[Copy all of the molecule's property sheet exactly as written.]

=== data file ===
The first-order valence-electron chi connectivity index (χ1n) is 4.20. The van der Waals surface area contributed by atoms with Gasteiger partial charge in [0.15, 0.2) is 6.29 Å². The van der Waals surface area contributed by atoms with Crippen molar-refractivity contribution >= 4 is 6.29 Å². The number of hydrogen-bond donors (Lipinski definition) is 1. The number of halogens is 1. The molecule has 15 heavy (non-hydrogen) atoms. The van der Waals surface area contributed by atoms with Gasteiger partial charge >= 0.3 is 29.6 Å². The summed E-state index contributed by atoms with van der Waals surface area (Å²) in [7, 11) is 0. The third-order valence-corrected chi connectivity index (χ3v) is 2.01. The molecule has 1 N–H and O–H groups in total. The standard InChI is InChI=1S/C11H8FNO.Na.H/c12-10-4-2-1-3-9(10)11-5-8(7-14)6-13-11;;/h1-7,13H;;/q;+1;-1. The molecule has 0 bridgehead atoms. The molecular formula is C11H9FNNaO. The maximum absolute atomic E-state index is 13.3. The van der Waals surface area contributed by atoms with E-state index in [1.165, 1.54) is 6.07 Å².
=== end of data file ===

The first-order valence-electron chi connectivity index (χ1n) is 4.20. The van der Waals surface area contributed by atoms with Gasteiger partial charge in [0.15, 0.2) is 6.29 Å². The van der Waals surface area contributed by atoms with Crippen molar-refractivity contribution >= 4 is 6.29 Å². The number of hydrogen-bond donors (Lipinski definition) is 1. The number of halogens is 1. The molecule has 15 heavy (non-hydrogen) atoms. The van der Waals surface area contributed by atoms with Gasteiger partial charge >= 0.3 is 29.6 Å². The summed E-state index contributed by atoms with van der Waals surface area (Å²) in [7, 11) is 0. The third-order valence-corrected chi connectivity index (χ3v) is 2.01. The molecule has 1 N–H and O–H groups in total. The standard InChI is InChI=1S/C11H8FNO.Na.H/c12-10-4-2-1-3-9(10)11-5-8(7-14)6-13-11;;/h1-7,13H;;/q;+1;-1. The molecule has 0 bridgehead atoms. The molecular formula is C11H9FNNaO. The maximum absolute atomic E-state index is 13.3. The van der Waals surface area contributed by atoms with E-state index in [1.165, 1.54) is 6.07 Å².